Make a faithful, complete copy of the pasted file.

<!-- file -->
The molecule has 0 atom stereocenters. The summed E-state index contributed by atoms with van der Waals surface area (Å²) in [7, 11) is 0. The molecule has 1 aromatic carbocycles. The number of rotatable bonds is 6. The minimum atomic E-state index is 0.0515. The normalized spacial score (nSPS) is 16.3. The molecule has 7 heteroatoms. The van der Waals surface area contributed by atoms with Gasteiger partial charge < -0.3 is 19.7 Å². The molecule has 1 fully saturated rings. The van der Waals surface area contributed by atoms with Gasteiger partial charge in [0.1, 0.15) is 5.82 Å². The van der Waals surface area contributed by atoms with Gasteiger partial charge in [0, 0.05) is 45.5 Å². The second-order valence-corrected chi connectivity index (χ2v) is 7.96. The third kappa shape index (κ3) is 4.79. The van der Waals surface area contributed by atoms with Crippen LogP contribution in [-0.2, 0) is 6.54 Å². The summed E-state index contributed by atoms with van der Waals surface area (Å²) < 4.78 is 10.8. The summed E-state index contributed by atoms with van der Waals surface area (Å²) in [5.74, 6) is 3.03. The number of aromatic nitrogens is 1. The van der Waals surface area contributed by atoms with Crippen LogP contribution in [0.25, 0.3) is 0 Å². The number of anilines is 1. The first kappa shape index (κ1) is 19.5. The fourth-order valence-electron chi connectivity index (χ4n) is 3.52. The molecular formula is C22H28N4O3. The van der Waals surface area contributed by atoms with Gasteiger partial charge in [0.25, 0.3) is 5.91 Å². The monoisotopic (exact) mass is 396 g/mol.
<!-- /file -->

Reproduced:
The molecule has 0 atom stereocenters. The summed E-state index contributed by atoms with van der Waals surface area (Å²) in [7, 11) is 0. The molecule has 1 aromatic carbocycles. The number of rotatable bonds is 6. The minimum atomic E-state index is 0.0515. The normalized spacial score (nSPS) is 16.3. The molecule has 7 heteroatoms. The van der Waals surface area contributed by atoms with Gasteiger partial charge < -0.3 is 19.7 Å². The molecule has 1 fully saturated rings. The van der Waals surface area contributed by atoms with Gasteiger partial charge in [0.1, 0.15) is 5.82 Å². The van der Waals surface area contributed by atoms with Gasteiger partial charge in [0, 0.05) is 45.5 Å². The second-order valence-corrected chi connectivity index (χ2v) is 7.96. The third kappa shape index (κ3) is 4.79. The van der Waals surface area contributed by atoms with Crippen LogP contribution in [-0.2, 0) is 6.54 Å². The summed E-state index contributed by atoms with van der Waals surface area (Å²) < 4.78 is 10.8. The summed E-state index contributed by atoms with van der Waals surface area (Å²) in [5.74, 6) is 3.03. The number of aromatic nitrogens is 1. The van der Waals surface area contributed by atoms with Crippen LogP contribution in [0.25, 0.3) is 0 Å². The number of anilines is 1. The first kappa shape index (κ1) is 19.5. The fourth-order valence-electron chi connectivity index (χ4n) is 3.52. The molecular formula is C22H28N4O3. The van der Waals surface area contributed by atoms with Gasteiger partial charge in [0.25, 0.3) is 5.91 Å². The monoisotopic (exact) mass is 396 g/mol.